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The Michigan Supreme Court recently reversed an odd Michigan Court of Appeals decision, which held that an out-of-state securities broker-dealer had nexus sufficient to subject it to the Single Business Tax (SBT) by virtue of the activities of in-stat
August 17, 2011
The Michigan Supreme Court recently reversed an odd Michigan Court of Appeals decision, which held that an out-of-state securities broker-dealer had nexus sufficient to subject it to the Single Business Tax (SBT) by virtue of the activities of in-state, independent registered representatives who contracted with the broker-dealer to facilitate trades for the representatives’ customers on out-of-state security exchanges. Vestax Sec. Corp. v. Dep’t of Treasury, 2011 Mich. LEXIS 945 (June 1, 2011), rev’g, 2010 Mich. App. LEXIS 2093 (Oct. 28, 2010).
Vestax Securities Corporation, an out-of-state securities broker-dealer company, had contractual relationships with independent registered representatives who used Vestax to facilitate securities transactions. These independent representatives had in-state customers who would request a securities trade from the representative, and the representative, in turn, would rely on Vestax to execute the transaction on a national securities exchange outside of Michigan.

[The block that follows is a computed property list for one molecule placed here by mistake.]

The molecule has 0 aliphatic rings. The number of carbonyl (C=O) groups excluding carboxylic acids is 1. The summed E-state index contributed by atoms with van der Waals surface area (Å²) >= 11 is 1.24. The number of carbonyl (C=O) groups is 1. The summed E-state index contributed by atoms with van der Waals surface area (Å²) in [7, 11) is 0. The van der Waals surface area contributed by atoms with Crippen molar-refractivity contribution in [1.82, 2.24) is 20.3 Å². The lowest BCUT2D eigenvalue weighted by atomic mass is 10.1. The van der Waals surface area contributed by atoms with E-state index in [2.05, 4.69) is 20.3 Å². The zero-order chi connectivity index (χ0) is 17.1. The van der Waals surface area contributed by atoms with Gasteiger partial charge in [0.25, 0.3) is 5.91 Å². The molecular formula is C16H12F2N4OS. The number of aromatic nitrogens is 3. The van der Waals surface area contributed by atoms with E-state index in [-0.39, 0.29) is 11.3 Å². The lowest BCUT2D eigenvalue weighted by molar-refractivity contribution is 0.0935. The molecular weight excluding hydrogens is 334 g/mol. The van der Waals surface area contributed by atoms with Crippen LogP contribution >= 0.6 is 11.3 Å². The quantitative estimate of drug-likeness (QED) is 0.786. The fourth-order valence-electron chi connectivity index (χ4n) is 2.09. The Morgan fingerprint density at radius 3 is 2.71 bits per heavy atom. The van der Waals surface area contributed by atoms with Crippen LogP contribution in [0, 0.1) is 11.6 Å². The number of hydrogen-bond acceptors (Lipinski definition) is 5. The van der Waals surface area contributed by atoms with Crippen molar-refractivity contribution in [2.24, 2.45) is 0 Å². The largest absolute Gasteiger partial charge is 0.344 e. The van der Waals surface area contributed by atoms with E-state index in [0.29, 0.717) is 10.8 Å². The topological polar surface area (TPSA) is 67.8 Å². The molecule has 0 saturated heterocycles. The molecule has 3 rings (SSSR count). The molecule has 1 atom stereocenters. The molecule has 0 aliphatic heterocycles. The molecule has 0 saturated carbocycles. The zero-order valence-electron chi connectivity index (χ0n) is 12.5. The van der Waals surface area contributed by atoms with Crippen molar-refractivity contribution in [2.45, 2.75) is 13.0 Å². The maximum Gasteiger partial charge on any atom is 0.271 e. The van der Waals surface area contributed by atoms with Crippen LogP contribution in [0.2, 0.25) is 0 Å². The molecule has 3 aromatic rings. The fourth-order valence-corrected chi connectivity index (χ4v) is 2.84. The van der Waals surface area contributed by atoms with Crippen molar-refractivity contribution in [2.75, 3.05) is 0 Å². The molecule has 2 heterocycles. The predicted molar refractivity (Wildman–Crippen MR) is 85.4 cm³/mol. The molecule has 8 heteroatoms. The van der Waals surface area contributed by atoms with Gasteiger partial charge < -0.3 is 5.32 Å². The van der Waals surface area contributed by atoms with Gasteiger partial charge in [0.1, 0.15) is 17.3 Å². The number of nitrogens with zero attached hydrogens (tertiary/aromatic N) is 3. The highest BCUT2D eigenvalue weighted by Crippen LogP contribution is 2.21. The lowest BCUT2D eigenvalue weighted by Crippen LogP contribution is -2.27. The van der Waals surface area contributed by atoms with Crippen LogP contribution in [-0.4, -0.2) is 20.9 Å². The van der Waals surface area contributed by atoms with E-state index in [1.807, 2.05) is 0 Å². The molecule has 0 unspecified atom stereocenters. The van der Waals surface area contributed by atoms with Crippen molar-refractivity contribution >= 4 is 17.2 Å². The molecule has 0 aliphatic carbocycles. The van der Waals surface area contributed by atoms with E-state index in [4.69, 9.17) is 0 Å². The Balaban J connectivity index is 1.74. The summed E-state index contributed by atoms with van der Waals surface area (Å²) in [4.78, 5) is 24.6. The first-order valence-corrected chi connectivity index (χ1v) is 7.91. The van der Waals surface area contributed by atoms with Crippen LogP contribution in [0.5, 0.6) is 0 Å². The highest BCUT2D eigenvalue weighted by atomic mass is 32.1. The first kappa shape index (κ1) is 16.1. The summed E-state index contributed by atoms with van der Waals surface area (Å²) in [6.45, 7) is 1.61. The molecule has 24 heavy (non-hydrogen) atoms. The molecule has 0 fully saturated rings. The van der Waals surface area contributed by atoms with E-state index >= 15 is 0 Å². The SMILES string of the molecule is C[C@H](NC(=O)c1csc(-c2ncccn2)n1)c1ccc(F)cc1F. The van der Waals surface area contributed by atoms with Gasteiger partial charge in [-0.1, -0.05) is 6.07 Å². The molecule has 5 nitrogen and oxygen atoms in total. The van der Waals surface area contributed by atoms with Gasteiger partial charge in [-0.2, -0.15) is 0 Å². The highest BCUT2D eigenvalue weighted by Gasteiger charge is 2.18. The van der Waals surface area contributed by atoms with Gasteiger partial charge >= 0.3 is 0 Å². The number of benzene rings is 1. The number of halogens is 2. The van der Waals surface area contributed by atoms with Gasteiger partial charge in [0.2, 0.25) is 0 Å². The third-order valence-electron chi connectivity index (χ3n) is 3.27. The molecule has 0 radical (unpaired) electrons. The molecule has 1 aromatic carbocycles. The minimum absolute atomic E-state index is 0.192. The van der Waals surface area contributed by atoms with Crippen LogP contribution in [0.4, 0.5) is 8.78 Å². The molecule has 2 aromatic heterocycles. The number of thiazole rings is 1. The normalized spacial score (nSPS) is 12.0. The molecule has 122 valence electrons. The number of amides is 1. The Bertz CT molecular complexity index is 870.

The Michigan Court of Appeals ruled that the in-state physical presence of the representatives in Michigan was on behalf of Vestax and created in-state business for Vestax, resulting in substantial nexus sufficient under the Commerce Clause for SBT purposes. The appellate court noted at the outset that constitutional “substantial nexus” is met when a taxpayer’s in-state physical presence is more than a “slightest presence,” manifested by the presence of “property or conduct of economic activities in the taxing State performed by the vendor’s personnel or on its behalf.” The court reasoned that the representatives conducted business in Michigan on behalf of the taxpayer as its agents because they were required to use Vestax in order to process their customers’ securities transactions.
The Michigan Supreme Court reversed the appellate court’s judgment on the grounds that the evidentiary record did not support the determination that the representatives were Vestax’s agents or that there was a substantial nexus between Michigan and Vestax’s business activity.